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Bloodtaking and Peacemaking: Feud, Law, and Society in Saga Iceland New edition Edition

5 out of 5 stars 3 customer reviews
ISBN-13: 978-0226526805
ISBN-10: 0226526801
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Frequently Bought Together

  • Bloodtaking and Peacemaking: Feud, Law, and Society in Saga Iceland
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  • Egil's Saga (Penguin Classics)
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Editorial Reviews

About the Author

William Ian Miller is the Thomas G. Long Professor of Law at the University of Michigan Law School. He has also taught at Harvard University, Yale University, The University of Chicago, and the Universities of Bergen and Tel Aviv. Professor Miller holds a JD and a PhD in English, both earned at Yale. His various books, including most recently Faking It (2003), The Mystery of Courage (2000) and The Anatomy of Disgust (1997), have enjoyed critical acclaim throughout the world.
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Product Details

  • Paperback: 415 pages
  • Publisher: University Of Chicago Press; New edition edition (February 15, 1997)
  • Language: English
  • ISBN-10: 0226526801
  • ISBN-13: 978-0226526805
  • Product Dimensions: 6 x 1 x 9 inches
  • Shipping Weight: 1.6 pounds (View shipping rates and policies)
  • Average Customer Review: 5.0 out of 5 stars  See all reviews (3 customer reviews)
  • Amazon Best Sellers Rank: #1,030,293 in Books (See Top 100 in Books)

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Top Customer Reviews

Format: Hardcover
I read this book while a student in Miller's semi-infamous class "Blood Feuds" at the University of Michigan Law School. I went into the class thinking that it would be interesting and fun, but that I wouldn't learn much from it, since I already had such an extensive familiarity with the Icelandic sagas: as an undergraduate I had translated some of them from Old Norse to English, and I had read most of the rest of them several times over in English translation.
Yes, it was interesting and yes, it was fun, but man! were my eyes opened as to how much I had to learn about the sagas and about the culture within which they were written.
There are two main reasons to read this book. First, to learn history. The history of ninth to fourteenth century Iceland is incredible, and the culture fascinating. Theirs was a culture that knew no central or even local government, no law enforcement infrastructure, and no arms control. And yet the Icelanders developed a complex system of law, essentially codifying the blood feud (which tradition still governs dispute resolution in places like Afghanistan and rural Macedonia), according to which civil injustice could be roughly corrected. Their example has much to teach us about human nature unadulterated by the State.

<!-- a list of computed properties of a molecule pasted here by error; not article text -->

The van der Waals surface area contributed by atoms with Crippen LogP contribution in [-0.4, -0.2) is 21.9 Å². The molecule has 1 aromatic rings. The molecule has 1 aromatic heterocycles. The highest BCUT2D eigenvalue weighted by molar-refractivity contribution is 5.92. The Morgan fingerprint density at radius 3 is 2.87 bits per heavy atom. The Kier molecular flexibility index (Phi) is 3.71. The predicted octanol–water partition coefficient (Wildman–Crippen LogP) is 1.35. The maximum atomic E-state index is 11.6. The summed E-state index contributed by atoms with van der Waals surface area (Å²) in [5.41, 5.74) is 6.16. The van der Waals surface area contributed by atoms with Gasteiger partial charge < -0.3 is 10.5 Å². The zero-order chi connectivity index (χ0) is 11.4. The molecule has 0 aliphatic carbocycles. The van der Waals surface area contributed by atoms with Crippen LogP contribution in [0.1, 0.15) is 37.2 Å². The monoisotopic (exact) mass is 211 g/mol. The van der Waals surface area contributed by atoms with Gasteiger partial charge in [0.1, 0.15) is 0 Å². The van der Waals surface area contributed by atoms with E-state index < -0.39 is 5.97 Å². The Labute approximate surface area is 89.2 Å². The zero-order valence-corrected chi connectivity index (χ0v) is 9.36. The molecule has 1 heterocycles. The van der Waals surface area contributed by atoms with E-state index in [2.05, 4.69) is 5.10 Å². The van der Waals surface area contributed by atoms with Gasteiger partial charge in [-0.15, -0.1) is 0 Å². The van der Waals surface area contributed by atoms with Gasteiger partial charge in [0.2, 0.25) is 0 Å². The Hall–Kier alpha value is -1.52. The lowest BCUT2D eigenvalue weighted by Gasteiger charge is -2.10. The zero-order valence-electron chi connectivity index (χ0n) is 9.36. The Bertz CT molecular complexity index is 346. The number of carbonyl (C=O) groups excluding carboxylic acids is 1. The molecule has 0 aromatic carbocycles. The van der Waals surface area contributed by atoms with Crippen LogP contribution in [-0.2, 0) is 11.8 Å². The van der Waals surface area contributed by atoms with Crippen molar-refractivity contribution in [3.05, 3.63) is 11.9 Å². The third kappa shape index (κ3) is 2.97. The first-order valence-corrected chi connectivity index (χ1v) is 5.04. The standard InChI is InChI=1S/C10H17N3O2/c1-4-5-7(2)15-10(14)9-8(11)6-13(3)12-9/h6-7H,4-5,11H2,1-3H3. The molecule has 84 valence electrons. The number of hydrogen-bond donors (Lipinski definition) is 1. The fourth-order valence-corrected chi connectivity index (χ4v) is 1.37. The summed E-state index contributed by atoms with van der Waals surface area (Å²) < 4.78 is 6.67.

Second, Bloodtaking is an unparalleled gateway into the sagas as literature. Despite my intimate familiarity with every line of, for example, Hrafnkel's saga, until I read Miller's book I had only the most inadequate appreciation for how tightly it is constructed, how elegantly and efficiently it was drafted. The sagas are only vaguely comparable to the very best English-language short stories; the skill that went into them is comparable to that of a Dante or a Shakespeare.
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Format: Hardcover Verified Purchase
Most historical text deal with the nobility or myths of a society. It is exceedingly difficult to find out how the average man lived especially 800-1200 BC. This work helps to change that.
Iceland is unique in that it had no centralized government for hundreds of years so it essentially lived in a state of anarchy. There was one exception, a fully formed and complex legal system designed to deal with every possible issue. There process differed from ours in that they included blood feud as another instrument in regulating society and legal outcomes. Essentially, if you weren't interested in instituting "self-help" then the ultra-masculinized courts had little sympathy.
This work also delves deeply into the everyday minutiae of pre-feudal society. At turns you can see these stories on an episode of "Jerry Springer" and others show the depth of human bravery and logic.
The book pulls from primary source and is surprisingly well paced for such an academic work. A definite read for those interested in cultural studies, jurisprudence, nordic studies, anarchist theory and power dynamics.
Highly unique and one of the most compelling reads out there.
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Format: Paperback Verified Purchase
I thought I had reviewed this long ago, but apparently not. And now there is little I could say that isn't covered in the reviews by xaosdog and Aaron M. Slattery. The best I can do is give the highest praise to not only Dr. Miller's scholarship, but also his writing style and clarity of thought and presentation. One other thing may be worth mentioning: Along with the fascinating analysis of aspects of the society of medieval Iceland, Dr. Miller provides as a by-product subtle (and sometimes not quite so subtle) cautionary insight into the methods, mores, and limitations of academic research in the social sciences in particular, and by analogy in the "hard" sciences, also. I spent most of my life in academia, and rarely have I seen anyone so gently but perceptively comment on those subjects.
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